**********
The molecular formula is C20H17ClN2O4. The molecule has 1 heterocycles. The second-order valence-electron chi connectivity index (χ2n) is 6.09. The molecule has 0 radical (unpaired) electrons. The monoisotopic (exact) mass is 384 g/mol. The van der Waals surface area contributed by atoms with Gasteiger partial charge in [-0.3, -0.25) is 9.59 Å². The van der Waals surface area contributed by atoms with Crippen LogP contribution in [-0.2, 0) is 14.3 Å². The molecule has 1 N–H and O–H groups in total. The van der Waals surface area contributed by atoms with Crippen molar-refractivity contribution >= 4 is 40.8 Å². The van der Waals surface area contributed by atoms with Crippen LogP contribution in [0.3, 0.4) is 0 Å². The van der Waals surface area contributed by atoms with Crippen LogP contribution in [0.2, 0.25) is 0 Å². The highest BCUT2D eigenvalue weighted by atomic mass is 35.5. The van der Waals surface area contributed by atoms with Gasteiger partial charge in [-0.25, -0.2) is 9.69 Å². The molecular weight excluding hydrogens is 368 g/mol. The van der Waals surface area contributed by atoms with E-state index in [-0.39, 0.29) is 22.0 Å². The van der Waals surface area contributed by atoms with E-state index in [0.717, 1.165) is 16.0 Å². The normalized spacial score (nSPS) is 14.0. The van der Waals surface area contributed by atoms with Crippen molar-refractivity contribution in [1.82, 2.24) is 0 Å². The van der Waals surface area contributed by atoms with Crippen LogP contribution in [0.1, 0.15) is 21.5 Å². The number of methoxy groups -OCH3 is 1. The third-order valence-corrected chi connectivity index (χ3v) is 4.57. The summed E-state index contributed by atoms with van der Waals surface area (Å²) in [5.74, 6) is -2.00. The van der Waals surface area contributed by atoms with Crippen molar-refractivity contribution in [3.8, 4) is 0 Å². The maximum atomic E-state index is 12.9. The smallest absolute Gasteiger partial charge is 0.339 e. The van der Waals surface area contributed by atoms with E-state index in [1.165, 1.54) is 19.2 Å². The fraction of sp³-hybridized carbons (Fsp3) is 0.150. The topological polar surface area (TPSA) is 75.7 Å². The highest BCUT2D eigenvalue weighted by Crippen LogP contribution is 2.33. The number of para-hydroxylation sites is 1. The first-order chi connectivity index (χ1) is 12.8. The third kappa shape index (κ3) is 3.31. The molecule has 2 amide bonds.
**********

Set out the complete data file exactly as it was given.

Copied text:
The molecular formula is C20H17ClN2O4. The molecule has 1 heterocycles. The second-order valence-electron chi connectivity index (χ2n) is 6.09. The molecule has 0 radical (unpaired) electrons. The monoisotopic (exact) mass is 384 g/mol. The van der Waals surface area contributed by atoms with Gasteiger partial charge in [-0.3, -0.25) is 9.59 Å². The van der Waals surface area contributed by atoms with Crippen LogP contribution in [-0.2, 0) is 14.3 Å². The molecule has 1 N–H and O–H groups in total. The van der Waals surface area contributed by atoms with Crippen molar-refractivity contribution >= 4 is 40.8 Å². The van der Waals surface area contributed by atoms with Crippen LogP contribution in [0.3, 0.4) is 0 Å². The van der Waals surface area contributed by atoms with Crippen LogP contribution in [0.2, 0.25) is 0 Å². The highest BCUT2D eigenvalue weighted by atomic mass is 35.5. The van der Waals surface area contributed by atoms with Gasteiger partial charge in [-0.25, -0.2) is 9.69 Å². The molecular weight excluding hydrogens is 368 g/mol. The van der Waals surface area contributed by atoms with E-state index in [-0.39, 0.29) is 22.0 Å². The van der Waals surface area contributed by atoms with E-state index in [0.717, 1.165) is 16.0 Å². The normalized spacial score (nSPS) is 14.0. The van der Waals surface area contributed by atoms with Crippen molar-refractivity contribution in [1.82, 2.24) is 0 Å². The van der Waals surface area contributed by atoms with Crippen LogP contribution in [0.1, 0.15) is 21.5 Å². The number of methoxy groups -OCH3 is 1. The third-order valence-corrected chi connectivity index (χ3v) is 4.57. The summed E-state index contributed by atoms with van der Waals surface area (Å²) in [5.74, 6) is -2.00. The van der Waals surface area contributed by atoms with Crippen molar-refractivity contribution in [3.8, 4) is 0 Å². The maximum atomic E-state index is 12.9. The smallest absolute Gasteiger partial charge is 0.339 e. The van der Waals surface area contributed by atoms with E-state index in [1.165, 1.54) is 19.2 Å². The fraction of sp³-hybridized carbons (Fsp3) is 0.150. The topological polar surface area (TPSA) is 75.7 Å². The highest BCUT2D eigenvalue weighted by Crippen LogP contribution is 2.33. The number of para-hydroxylation sites is 1. The first-order chi connectivity index (χ1) is 12.8. The third kappa shape index (κ3) is 3.31. The molecule has 2 amide bonds.